New policing priorities for Harrogate district

Crime commissioner Julia Mulligan pictured with Chief Constable Dave Jones.
Crime commissioner Julia Mulligan pictured with Chief Constable Dave Jones.

Policing priorities for the Harrrogate district for the next two years have been revealed by the county’s crime commissioner.

Anti-social behaviour, road safety, drugs and the night-time economy are all being highlighted as issues to tackle.

Revealed in the new and updated police and crime plan, in place until 2016, the priorities have been created after consultation, and crime commissioner Julia Mulligan is now asking for feedback.

“This plan has been developed after spending a lot of time finding out what the public want from their police locally,” said Mrs Mulligan.

“I hope the priorities reflect what people feel on the ground. I now need to know what individuals and communities think of the plan, and would encourage anyone interested in crime and anti-social behaviour to read the new plan and let me know what they think.”

The draft plan reveals county-wide priorities to protect vulnerable people, cut crime and anti-social behaviour, focus on prevention and early intervention and improve victims care. Locally, the crime plan says, that focus centres around drink and drugs, anti-social behaviour and road safety.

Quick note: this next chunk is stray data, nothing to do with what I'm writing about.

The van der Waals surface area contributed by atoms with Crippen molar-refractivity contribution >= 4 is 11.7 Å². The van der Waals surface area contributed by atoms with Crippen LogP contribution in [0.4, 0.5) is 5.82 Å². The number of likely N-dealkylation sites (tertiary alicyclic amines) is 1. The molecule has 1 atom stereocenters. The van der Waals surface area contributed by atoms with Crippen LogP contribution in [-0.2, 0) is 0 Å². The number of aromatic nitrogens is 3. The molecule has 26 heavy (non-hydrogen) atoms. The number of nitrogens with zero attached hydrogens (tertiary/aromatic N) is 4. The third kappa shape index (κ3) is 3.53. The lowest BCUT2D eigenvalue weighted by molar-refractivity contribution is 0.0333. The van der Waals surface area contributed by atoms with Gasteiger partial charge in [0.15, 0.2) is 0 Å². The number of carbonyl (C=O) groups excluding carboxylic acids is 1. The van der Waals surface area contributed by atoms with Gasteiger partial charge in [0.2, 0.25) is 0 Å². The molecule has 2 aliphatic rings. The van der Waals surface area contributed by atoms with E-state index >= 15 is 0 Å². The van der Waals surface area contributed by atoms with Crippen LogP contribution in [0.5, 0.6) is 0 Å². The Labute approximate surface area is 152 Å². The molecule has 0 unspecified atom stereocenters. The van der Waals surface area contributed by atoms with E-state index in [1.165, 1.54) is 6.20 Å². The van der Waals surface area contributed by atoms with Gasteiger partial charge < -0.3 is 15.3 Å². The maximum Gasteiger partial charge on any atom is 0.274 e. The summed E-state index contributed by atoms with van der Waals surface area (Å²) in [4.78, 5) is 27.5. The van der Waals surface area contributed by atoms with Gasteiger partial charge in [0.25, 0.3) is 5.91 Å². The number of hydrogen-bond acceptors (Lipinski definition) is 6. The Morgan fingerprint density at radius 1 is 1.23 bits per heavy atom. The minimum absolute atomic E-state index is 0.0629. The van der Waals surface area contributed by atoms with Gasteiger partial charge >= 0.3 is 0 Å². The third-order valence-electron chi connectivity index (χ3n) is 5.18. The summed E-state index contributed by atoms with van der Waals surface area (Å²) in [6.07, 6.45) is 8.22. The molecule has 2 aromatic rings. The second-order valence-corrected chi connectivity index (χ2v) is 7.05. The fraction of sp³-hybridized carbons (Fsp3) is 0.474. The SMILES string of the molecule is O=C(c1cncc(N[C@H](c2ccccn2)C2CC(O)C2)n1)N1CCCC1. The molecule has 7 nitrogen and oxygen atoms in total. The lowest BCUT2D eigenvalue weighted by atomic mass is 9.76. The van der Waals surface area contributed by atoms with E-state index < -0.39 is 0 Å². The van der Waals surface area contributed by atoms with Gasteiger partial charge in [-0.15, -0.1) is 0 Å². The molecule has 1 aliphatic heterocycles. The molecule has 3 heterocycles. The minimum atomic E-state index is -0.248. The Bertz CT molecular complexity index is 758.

“While statistics and consultation show relatively low crime rates and that people generally feel safe, that’s not the whole story,” the crime plan reports. “You’ve told us that the area is affected by drug use and road safety, which has informed our priorities when devising this plan for your local community.”

Most people in Harrogate - 94 per cent - feel safe in the area, the report said. But there were a number of key issues;

l A third of residents (35 per cent) believe drug use is the single largest contributing factor to crime. This is five per cent higher than in other North Yorkshire district.

l The night-time drinking culture contributes to people feeling unsafe.

l Harrogate people are more concerned about road safety than other districts in North Yorkshire (41 per cent compared to 37 per cent).

l Six per cent of survey residents do not feel safe when walking alone in their local area at night.

l A quarter of residents (27 per cent) fear their homes being burgled or broken into.

l Seven per cent fear their home or property being vandalised or damaged.

l 54 per cent would like to see greater police visibility on the street.

Some measures have already been put in place in the district to deal with the issues and drug dog patrols, trialed last year in the run up to Christmas, are to become a regular feature. Further programmes, including a community project called Lifestyle Challenge which ran this summer, are aimed at tackling anti-social behaviour.

What do you think? Have your say. Visit to view the full plan, or write to the Editor at the address on Page 8.